Table 2

Demographic and household socioeconomic characteristics by stove type, Nyanza Province, Kenya, July 2008–December 2009 a
Upesi jiko Three-stone stove
N(%) N(%) P-valueb
Woman’s age (years)c <0.0001
< 22 6 (6.7) 312 (23.1)
22–25 20 (20.2) 343 (25.4)
26–31 20 (20.2) 364 (27.0)
>31 44 (48.9) 330 (24.5)
Woman’s educationc 0.98
None or some primary school 44 (48.9) 660 (49.0)
Completed primary school or more 46 (51.1) 687 (51.0)
Household socioeconomic status quintilesd <0.0001
0 (most poor) 12 (9.8) 353 (20.3)
1 14 (11.4) 377 (21.6)
2 16 (13.0) 309 (17.7)
3 39 (31.7) 353 (20.3)
4 (least poor) 42 (34.2) 351 (20.1)

a Stove types are upesi jiko (ceramic-lined cookstoves) vs. three-stone stoves (traditional firepits with surrounding stones). Household data on stove type were linked to demographic and socioeconomic data for 158 (20.9%) of 757 households with upesi jiko and a random sample of 1,782 households with three-stone stoves.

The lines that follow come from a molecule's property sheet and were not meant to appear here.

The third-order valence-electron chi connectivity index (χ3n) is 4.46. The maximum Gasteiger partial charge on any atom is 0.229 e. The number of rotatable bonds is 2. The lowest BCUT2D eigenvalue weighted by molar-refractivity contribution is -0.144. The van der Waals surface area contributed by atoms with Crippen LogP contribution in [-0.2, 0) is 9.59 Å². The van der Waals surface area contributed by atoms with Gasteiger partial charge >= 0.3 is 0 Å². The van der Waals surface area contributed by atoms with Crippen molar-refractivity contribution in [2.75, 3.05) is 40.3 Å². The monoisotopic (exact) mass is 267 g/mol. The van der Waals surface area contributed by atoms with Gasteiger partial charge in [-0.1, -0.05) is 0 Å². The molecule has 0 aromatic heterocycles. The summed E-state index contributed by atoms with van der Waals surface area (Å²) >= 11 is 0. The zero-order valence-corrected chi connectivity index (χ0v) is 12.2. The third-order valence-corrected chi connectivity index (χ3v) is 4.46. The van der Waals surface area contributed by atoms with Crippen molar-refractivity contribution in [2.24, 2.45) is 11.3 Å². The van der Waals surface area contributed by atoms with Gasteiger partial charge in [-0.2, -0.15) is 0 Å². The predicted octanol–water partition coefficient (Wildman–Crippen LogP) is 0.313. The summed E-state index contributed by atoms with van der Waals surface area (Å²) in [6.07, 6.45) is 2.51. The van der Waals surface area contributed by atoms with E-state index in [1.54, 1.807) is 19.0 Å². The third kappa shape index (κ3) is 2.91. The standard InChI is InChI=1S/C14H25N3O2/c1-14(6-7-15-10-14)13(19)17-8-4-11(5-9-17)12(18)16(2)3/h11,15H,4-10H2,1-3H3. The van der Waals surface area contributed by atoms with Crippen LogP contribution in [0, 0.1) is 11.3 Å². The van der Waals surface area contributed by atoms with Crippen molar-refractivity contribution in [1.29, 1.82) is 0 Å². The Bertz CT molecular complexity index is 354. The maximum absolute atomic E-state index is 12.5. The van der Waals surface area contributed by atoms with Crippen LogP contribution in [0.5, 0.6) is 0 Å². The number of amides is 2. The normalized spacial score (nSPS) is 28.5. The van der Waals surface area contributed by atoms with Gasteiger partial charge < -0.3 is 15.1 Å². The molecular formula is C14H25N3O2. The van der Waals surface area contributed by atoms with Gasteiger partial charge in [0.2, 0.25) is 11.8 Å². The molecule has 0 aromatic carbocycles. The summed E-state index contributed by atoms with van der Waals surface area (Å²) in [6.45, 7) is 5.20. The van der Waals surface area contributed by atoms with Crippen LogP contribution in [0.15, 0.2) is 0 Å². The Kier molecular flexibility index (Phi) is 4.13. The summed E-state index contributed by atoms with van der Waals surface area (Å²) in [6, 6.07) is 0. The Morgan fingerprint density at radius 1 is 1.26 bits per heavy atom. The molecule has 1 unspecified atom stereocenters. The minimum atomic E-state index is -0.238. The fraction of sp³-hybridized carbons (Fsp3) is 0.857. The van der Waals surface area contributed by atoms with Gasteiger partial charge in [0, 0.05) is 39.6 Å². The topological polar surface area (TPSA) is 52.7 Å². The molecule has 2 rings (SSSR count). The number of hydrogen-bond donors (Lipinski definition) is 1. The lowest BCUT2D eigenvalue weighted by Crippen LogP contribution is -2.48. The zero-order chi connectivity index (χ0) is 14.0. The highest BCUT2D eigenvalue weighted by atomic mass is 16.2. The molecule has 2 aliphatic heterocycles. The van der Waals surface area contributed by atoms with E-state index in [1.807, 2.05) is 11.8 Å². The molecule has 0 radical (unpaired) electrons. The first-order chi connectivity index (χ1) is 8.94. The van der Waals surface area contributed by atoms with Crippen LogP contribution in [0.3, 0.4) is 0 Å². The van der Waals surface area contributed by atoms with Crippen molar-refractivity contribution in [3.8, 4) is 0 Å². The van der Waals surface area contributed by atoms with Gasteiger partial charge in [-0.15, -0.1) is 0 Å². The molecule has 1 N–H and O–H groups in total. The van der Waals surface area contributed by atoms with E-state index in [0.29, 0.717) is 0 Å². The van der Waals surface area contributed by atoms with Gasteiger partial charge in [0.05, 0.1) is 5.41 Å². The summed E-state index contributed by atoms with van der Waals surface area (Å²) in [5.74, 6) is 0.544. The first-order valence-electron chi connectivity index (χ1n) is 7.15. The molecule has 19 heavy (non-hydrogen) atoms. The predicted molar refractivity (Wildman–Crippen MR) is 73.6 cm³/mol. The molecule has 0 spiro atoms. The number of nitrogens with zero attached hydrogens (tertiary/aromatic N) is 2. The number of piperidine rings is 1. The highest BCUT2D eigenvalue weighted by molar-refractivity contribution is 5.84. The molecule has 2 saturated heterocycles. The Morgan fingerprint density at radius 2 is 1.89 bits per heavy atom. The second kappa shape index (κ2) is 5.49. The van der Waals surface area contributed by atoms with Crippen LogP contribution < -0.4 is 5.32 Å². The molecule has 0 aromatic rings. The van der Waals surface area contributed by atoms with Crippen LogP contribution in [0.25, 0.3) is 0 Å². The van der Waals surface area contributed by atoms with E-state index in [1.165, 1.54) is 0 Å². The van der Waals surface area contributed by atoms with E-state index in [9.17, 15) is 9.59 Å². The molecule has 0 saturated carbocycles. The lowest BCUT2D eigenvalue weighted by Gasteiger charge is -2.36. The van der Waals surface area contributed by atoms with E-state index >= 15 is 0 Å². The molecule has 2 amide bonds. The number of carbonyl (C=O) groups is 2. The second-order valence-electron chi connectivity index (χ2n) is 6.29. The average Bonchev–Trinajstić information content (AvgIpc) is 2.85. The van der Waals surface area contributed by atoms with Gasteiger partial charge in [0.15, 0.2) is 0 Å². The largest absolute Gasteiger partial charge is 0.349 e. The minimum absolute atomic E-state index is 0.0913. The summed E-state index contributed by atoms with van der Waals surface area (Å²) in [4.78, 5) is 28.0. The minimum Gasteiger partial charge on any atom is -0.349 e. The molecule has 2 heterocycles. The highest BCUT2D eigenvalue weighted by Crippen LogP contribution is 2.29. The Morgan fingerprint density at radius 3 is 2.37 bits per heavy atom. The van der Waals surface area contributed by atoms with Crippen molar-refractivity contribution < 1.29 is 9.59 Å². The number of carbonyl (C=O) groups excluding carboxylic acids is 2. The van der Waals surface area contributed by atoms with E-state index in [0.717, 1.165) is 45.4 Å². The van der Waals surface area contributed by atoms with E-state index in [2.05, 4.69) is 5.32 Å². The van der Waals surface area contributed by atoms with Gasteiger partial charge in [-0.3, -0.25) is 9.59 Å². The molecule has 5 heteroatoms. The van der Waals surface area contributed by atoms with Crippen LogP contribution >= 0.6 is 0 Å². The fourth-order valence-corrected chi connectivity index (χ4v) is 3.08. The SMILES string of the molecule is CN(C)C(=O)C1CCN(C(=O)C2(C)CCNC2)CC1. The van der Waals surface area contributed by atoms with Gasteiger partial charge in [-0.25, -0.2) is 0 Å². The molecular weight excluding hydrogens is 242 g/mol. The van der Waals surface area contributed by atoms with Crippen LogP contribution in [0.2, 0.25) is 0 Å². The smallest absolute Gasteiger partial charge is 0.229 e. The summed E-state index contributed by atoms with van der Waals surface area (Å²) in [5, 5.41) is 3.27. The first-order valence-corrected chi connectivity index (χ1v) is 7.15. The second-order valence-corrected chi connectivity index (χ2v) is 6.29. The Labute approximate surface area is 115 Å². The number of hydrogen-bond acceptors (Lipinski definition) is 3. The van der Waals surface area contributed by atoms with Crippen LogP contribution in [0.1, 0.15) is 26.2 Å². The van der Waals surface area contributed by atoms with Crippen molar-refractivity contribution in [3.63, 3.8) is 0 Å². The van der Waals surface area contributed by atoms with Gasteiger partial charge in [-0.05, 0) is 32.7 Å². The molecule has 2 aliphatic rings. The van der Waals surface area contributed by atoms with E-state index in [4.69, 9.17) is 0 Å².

b P-values are for χ2 tests of association between stove type and demographic and socioeconomic factors.

c Primary caregiver of children in the household. Age and education categorized based on quartiles and the approximate median, respectively. Data were missing for 667 (88.1%) households with upesi jiko and 435 (24.4%) households with three-stone stoves.

d A principal component analysis of household assets (e.g., household goods, building structure) was used to create quintiles of socioeconomic status (SES) among NICHE participant households. SES data were missing for 634 (83.8%) households with upesi jiko and 39 (2.2%) households with three-stone stoves.

Silk et al.

Silk et al. BMC Public Health 2012 12:359   doi:10.1186/1471-2458-12-359

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